Out of all the three bikes mentioned here, if you want a fully faired sport tourer, you have no option but to go for the Honda CBR 250R. But the motorcycle lacks in features and equipment, something which the other two motorcycles have as their advantage. Whereas the Royal Enfield Himalayan surely has a very distinctive charm which no other motorcycle possess in this price bracket, the Mojo proves out itself as a mix of features and design elements from the other two bikes mentioned here – sportiness of the CBR 250R and functionality of the Himalayan, which makes it a balanced proposition.
|Feature||Royal Enfield Himalayan||Mahindra Mojo||Honda CBR 250R|
|LED daytime running lamps||No||Yes||No|
|Engine kill switch and electric start||Yes||Yes||Yes|
|Split pillion grab rails||No||Yes||Yes|
|LED tail lamp||Yes||Yes||No|
ENGINE AND PERFORMANCE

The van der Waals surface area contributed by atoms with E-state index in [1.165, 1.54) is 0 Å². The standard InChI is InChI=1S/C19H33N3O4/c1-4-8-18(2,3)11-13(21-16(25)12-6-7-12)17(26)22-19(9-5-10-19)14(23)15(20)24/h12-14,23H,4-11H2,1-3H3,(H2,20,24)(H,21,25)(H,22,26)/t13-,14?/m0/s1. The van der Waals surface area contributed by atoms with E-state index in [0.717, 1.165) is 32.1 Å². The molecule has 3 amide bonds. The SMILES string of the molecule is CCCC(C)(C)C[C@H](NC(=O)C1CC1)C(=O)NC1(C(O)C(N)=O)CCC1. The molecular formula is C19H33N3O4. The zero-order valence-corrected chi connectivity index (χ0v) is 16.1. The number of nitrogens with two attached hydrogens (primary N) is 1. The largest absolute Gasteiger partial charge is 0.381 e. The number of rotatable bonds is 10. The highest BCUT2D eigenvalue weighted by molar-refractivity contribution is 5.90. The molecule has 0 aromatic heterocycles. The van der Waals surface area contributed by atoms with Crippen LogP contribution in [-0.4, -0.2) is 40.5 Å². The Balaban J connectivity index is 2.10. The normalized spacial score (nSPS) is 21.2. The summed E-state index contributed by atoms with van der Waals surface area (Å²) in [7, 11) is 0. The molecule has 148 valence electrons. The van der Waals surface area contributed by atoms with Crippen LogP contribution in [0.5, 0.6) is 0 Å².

It is not only the design which makes the Royal Enfield Himalayan an entirely different motorcycle, but is the powertrain combination as well, which makes it a machine in a league of its own. Powering the Royal Enfield Himalayan is a four stroke, single cylinder, air cooled, 411cc engine, which produces a maximum power output of 24.6 PS and a maximum torque output of 32 Nm. This long stroke LS410 motor which the Royal Enfield Himalayan is equipped with is the largest motor in this business, and is easily the most powerful, refined and practical powerhouse which Royal Enfield has ever designed for a motorcycle. The engine is coupled to a 5-speed gearbox, which has longer gearing to make the use of the abundance of torque available on tap. The refinements are well controlled as well, which separates it apart from other motorcycles of Royal Enfield, but then, the high speed vibrations are still something which rob off the finesse generated by this motorcycle.